CREDIT: This story was first seen in the Guardian
Labour has accused the government of presiding over a crisis in teacher training after it failed to hit the necessary recruitment levels for a fifth year in a row, the Guardian reports.
Not enough trainee teachers began courses in more than three-quarters of subjects, with maths, physics, design and technology, computing and business studies all falling at least 15% short of their targets.
About 6,000 trainee teachers began courses after achieving a 2:2 or lower in their degree subject, and less than half of trainees are studying for their qualifications in universities, Labour said.
The only subjects to meet the required recruitment levels were PE, history, biology and geography, while English and chemistry narrowly missed them.
Angela Rayner, the shadow education secretary, said it amounted to a teacher training crisis that would lead to shortages. “Every year the government miss their targets and it’s subjects that are crucial to our future economy that are worst hit,” she said. “The Tories really need to get a grip on this. They are failing in their most basic job in education – providing enough teachers for our schools.”
However, a spokeswoman for the Department for Education (DfE) disputed the idea of a crisis, saying the figures showed that teaching “continues to be an attractive career”. “Secondary postgraduate recruitment is at its highest level since 2011 and we have recruited more trainees in key subjects including physics, maths, modern foreign languages, biology, chemistry and geography than we did last year,” she said.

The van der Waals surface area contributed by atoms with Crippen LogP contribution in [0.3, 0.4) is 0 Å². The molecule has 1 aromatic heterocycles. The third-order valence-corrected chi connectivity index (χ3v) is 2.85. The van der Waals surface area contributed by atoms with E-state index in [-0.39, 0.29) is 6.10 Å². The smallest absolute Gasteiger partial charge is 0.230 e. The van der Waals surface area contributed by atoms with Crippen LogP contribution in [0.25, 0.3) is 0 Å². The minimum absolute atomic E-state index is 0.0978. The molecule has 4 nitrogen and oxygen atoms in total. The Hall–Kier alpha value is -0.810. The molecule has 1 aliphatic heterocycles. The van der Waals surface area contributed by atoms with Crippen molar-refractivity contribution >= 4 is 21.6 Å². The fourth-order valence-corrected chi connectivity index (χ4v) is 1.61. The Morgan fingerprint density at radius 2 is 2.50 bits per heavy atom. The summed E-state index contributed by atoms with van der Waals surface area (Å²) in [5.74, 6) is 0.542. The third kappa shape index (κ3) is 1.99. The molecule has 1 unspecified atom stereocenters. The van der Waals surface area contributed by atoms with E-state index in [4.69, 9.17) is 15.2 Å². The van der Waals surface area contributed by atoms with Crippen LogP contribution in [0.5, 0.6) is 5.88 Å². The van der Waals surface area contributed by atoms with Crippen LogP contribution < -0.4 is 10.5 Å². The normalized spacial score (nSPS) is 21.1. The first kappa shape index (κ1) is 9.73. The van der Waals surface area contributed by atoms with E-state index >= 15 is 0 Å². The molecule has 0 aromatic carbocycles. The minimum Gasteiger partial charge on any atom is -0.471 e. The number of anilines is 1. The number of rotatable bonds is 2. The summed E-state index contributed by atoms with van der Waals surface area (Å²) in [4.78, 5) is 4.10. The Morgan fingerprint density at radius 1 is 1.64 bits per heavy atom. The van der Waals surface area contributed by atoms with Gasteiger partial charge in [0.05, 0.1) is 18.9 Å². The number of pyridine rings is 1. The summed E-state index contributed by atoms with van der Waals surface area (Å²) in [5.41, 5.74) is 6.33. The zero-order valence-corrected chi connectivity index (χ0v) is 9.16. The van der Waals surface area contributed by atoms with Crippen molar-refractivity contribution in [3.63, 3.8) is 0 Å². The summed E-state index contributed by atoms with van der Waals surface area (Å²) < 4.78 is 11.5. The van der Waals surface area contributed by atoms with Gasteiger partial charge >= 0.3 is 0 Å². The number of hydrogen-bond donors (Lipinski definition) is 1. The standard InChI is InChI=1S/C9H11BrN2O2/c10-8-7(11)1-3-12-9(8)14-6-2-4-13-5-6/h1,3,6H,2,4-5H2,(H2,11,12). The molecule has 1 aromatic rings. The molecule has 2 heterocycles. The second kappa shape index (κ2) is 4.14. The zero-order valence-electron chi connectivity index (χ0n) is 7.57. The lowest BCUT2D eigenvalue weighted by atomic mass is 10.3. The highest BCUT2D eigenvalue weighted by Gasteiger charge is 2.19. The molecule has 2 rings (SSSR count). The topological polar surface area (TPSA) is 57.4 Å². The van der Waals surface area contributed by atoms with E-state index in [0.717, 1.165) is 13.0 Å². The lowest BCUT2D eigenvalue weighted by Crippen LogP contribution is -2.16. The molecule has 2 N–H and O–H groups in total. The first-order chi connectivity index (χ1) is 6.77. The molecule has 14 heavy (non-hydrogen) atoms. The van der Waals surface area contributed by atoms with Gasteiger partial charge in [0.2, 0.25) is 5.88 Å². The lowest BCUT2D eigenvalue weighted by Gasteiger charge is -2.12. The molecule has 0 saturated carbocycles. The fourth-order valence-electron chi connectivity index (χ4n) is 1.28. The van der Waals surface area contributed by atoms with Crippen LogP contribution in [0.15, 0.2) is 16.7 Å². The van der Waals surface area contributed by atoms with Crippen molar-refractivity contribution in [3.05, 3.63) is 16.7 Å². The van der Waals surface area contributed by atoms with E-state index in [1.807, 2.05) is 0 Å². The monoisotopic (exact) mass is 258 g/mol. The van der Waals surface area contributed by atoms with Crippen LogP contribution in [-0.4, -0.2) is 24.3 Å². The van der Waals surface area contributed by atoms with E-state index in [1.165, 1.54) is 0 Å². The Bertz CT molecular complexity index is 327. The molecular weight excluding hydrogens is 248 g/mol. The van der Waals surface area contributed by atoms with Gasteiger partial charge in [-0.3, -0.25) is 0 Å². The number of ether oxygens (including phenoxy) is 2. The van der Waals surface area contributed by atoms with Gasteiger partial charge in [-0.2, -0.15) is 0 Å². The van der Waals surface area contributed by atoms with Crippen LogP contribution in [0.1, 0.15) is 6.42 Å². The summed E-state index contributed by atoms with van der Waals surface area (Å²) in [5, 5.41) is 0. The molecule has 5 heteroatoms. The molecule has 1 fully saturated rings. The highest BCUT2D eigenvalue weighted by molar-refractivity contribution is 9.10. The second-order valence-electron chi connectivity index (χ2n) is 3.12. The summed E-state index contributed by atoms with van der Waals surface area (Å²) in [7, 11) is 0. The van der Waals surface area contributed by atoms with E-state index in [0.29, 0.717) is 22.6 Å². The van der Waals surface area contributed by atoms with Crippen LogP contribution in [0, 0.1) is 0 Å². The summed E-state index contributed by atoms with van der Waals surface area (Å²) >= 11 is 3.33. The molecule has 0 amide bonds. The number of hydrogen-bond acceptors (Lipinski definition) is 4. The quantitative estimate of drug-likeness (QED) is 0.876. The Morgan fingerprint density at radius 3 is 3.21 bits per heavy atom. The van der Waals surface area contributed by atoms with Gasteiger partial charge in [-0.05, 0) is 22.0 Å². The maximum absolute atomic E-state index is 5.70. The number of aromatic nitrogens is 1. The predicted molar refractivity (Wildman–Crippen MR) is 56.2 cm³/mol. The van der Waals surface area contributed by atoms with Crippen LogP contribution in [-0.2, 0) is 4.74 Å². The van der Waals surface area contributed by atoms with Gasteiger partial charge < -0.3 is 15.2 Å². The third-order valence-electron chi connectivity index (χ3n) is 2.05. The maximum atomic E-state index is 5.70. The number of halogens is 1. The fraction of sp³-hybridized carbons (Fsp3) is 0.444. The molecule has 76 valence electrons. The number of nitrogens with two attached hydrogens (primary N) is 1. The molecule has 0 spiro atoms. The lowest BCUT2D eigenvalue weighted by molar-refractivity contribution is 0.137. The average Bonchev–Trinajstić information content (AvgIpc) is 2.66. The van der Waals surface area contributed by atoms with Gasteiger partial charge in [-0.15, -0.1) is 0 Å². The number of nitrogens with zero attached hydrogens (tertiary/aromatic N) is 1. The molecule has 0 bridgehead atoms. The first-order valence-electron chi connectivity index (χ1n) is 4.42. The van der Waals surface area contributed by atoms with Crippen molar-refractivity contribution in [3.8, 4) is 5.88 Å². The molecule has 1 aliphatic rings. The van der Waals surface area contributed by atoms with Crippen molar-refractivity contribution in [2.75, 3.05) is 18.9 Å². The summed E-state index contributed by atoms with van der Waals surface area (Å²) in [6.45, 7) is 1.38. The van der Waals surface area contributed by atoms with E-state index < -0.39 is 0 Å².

“The quality of new entrants also continues to be high, with 18% of this year’s cohort again holding a first-class degree – the highest on record and up from 10% in 2010-11. This shows that teaching is as popular as ever among the most talented graduates.
“But we recognise that there are challenges, which is why we are investing more than £1.3bn over this parliament so we can continue to attract the brightest and best into teaching.”
Recruitment was up by 12% in maths this year compared with last year, and by 15% in physics.
The National Union of Teachers has previously said there is “increasing evidence of a crisis in teacher recruitment and retention, just as the number of pupils and the demand for new teachers begins to increase sharply”.
It attributed the problems in attracting new recruits to “excessive workload and attacks on pay [that] are driving away teachers”.
In June, the public accounts committee criticised the DfE for having no plan for how to meet its targets and failing to understand “the difficult reality that many schools face in recruiting teachers”. Almost one-third of teachers who began their career in 2010 quit the classroom within five years of qualifying, according to government figures.